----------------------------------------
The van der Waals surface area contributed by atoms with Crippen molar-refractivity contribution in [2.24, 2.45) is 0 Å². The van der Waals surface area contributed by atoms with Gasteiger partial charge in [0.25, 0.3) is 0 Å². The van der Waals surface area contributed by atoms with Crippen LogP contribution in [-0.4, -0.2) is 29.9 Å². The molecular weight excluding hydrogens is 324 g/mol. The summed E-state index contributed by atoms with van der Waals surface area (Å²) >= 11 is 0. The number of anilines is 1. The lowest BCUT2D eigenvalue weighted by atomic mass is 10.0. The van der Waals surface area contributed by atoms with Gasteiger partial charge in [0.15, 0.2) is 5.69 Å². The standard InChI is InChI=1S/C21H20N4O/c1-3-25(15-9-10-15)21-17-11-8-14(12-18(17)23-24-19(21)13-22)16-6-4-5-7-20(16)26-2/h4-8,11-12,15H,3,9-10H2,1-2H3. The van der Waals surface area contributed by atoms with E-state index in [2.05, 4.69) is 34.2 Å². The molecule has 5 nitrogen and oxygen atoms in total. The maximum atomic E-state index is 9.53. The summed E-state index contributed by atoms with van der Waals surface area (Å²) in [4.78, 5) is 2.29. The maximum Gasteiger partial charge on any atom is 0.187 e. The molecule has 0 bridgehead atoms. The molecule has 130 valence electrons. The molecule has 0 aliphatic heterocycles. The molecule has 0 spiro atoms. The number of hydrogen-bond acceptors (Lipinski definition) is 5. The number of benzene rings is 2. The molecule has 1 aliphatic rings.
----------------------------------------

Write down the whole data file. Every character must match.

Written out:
The van der Waals surface area contributed by atoms with Crippen molar-refractivity contribution in [2.24, 2.45) is 0 Å². The van der Waals surface area contributed by atoms with Gasteiger partial charge in [0.25, 0.3) is 0 Å². The van der Waals surface area contributed by atoms with Crippen LogP contribution in [-0.4, -0.2) is 29.9 Å². The molecular weight excluding hydrogens is 324 g/mol. The summed E-state index contributed by atoms with van der Waals surface area (Å²) >= 11 is 0. The number of anilines is 1. The lowest BCUT2D eigenvalue weighted by atomic mass is 10.0. The van der Waals surface area contributed by atoms with Gasteiger partial charge in [0.15, 0.2) is 5.69 Å². The standard InChI is InChI=1S/C21H20N4O/c1-3-25(15-9-10-15)21-17-11-8-14(12-18(17)23-24-19(21)13-22)16-6-4-5-7-20(16)26-2/h4-8,11-12,15H,3,9-10H2,1-2H3. The van der Waals surface area contributed by atoms with E-state index in [2.05, 4.69) is 34.2 Å². The molecule has 5 nitrogen and oxygen atoms in total. The maximum atomic E-state index is 9.53. The summed E-state index contributed by atoms with van der Waals surface area (Å²) in [4.78, 5) is 2.29. The maximum Gasteiger partial charge on any atom is 0.187 e. The molecule has 0 bridgehead atoms. The molecule has 130 valence electrons. The molecule has 0 aliphatic heterocycles. The molecule has 0 spiro atoms. The number of hydrogen-bond acceptors (Lipinski definition) is 5. The number of benzene rings is 2. The molecule has 1 aliphatic rings.